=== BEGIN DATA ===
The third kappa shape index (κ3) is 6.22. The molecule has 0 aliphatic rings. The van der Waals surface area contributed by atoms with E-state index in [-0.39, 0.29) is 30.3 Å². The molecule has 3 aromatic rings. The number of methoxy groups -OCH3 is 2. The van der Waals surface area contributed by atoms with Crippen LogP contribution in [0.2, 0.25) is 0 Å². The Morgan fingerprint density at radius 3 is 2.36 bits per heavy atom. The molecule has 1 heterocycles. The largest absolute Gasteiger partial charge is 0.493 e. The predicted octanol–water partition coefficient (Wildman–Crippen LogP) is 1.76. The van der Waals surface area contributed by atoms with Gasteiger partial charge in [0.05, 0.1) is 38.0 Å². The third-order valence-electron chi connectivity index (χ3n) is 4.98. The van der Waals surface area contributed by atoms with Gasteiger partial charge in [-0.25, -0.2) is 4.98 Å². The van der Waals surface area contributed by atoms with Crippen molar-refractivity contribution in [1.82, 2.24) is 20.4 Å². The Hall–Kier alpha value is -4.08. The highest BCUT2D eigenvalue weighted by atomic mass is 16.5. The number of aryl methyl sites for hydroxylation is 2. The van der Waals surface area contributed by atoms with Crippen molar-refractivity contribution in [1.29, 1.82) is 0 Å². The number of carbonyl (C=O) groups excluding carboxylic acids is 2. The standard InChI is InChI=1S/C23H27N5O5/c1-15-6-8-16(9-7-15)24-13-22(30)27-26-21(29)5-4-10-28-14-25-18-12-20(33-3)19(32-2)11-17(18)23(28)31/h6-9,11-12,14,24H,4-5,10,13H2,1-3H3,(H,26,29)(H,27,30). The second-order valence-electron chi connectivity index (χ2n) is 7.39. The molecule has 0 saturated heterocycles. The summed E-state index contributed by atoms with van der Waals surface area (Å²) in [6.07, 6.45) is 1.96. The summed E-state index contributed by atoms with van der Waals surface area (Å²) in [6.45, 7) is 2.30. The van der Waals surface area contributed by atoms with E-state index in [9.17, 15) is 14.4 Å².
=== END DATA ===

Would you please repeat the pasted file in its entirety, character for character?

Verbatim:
The third kappa shape index (κ3) is 6.22. The molecule has 0 aliphatic rings. The van der Waals surface area contributed by atoms with E-state index in [-0.39, 0.29) is 30.3 Å². The molecule has 3 aromatic rings. The number of methoxy groups -OCH3 is 2. The van der Waals surface area contributed by atoms with Crippen LogP contribution in [0.2, 0.25) is 0 Å². The Morgan fingerprint density at radius 3 is 2.36 bits per heavy atom. The molecule has 1 heterocycles. The largest absolute Gasteiger partial charge is 0.493 e. The predicted octanol–water partition coefficient (Wildman–Crippen LogP) is 1.76. The van der Waals surface area contributed by atoms with Gasteiger partial charge in [0.05, 0.1) is 38.0 Å². The third-order valence-electron chi connectivity index (χ3n) is 4.98. The van der Waals surface area contributed by atoms with Gasteiger partial charge in [-0.25, -0.2) is 4.98 Å². The van der Waals surface area contributed by atoms with Crippen molar-refractivity contribution in [1.82, 2.24) is 20.4 Å². The Hall–Kier alpha value is -4.08. The highest BCUT2D eigenvalue weighted by atomic mass is 16.5. The number of aryl methyl sites for hydroxylation is 2. The van der Waals surface area contributed by atoms with Crippen molar-refractivity contribution in [1.29, 1.82) is 0 Å². The number of carbonyl (C=O) groups excluding carboxylic acids is 2. The standard InChI is InChI=1S/C23H27N5O5/c1-15-6-8-16(9-7-15)24-13-22(30)27-26-21(29)5-4-10-28-14-25-18-12-20(33-3)19(32-2)11-17(18)23(28)31/h6-9,11-12,14,24H,4-5,10,13H2,1-3H3,(H,26,29)(H,27,30). The second-order valence-electron chi connectivity index (χ2n) is 7.39. The molecule has 0 saturated heterocycles. The summed E-state index contributed by atoms with van der Waals surface area (Å²) in [6.07, 6.45) is 1.96. The summed E-state index contributed by atoms with van der Waals surface area (Å²) in [6.45, 7) is 2.30. The van der Waals surface area contributed by atoms with E-state index in [9.17, 15) is 14.4 Å².